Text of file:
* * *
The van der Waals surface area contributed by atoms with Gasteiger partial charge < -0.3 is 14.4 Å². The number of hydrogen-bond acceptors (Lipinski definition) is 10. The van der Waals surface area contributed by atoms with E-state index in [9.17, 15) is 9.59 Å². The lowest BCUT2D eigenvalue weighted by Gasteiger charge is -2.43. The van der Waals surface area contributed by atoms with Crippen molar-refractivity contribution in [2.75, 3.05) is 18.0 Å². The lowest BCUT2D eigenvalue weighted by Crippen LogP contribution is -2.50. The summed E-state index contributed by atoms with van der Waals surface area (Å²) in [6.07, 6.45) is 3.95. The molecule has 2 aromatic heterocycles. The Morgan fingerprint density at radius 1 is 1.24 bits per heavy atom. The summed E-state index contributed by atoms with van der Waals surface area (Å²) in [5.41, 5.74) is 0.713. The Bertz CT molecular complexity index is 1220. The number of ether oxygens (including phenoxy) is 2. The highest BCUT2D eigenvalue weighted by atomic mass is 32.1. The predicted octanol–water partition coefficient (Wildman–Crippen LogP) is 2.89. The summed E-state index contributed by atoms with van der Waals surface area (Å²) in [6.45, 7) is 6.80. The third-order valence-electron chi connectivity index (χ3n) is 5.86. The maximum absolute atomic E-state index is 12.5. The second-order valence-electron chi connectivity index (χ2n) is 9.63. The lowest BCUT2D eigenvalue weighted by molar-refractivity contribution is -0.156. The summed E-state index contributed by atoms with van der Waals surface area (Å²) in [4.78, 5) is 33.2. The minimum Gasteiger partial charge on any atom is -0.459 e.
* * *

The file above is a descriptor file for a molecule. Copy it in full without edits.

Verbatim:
The van der Waals surface area contributed by atoms with Gasteiger partial charge < -0.3 is 14.4 Å². The number of hydrogen-bond acceptors (Lipinski definition) is 10. The van der Waals surface area contributed by atoms with E-state index in [9.17, 15) is 9.59 Å². The lowest BCUT2D eigenvalue weighted by Gasteiger charge is -2.43. The van der Waals surface area contributed by atoms with Crippen molar-refractivity contribution in [2.75, 3.05) is 18.0 Å². The lowest BCUT2D eigenvalue weighted by Crippen LogP contribution is -2.50. The summed E-state index contributed by atoms with van der Waals surface area (Å²) in [6.07, 6.45) is 3.95. The molecule has 2 aromatic heterocycles. The Morgan fingerprint density at radius 1 is 1.24 bits per heavy atom. The summed E-state index contributed by atoms with van der Waals surface area (Å²) in [5.41, 5.74) is 0.713. The Bertz CT molecular complexity index is 1220. The number of ether oxygens (including phenoxy) is 2. The highest BCUT2D eigenvalue weighted by atomic mass is 32.1. The predicted octanol–water partition coefficient (Wildman–Crippen LogP) is 2.89. The summed E-state index contributed by atoms with van der Waals surface area (Å²) in [6.45, 7) is 6.80. The third-order valence-electron chi connectivity index (χ3n) is 5.86. The maximum absolute atomic E-state index is 12.5. The second-order valence-electron chi connectivity index (χ2n) is 9.63. The lowest BCUT2D eigenvalue weighted by molar-refractivity contribution is -0.156. The summed E-state index contributed by atoms with van der Waals surface area (Å²) in [4.78, 5) is 33.2. The minimum Gasteiger partial charge on any atom is -0.459 e.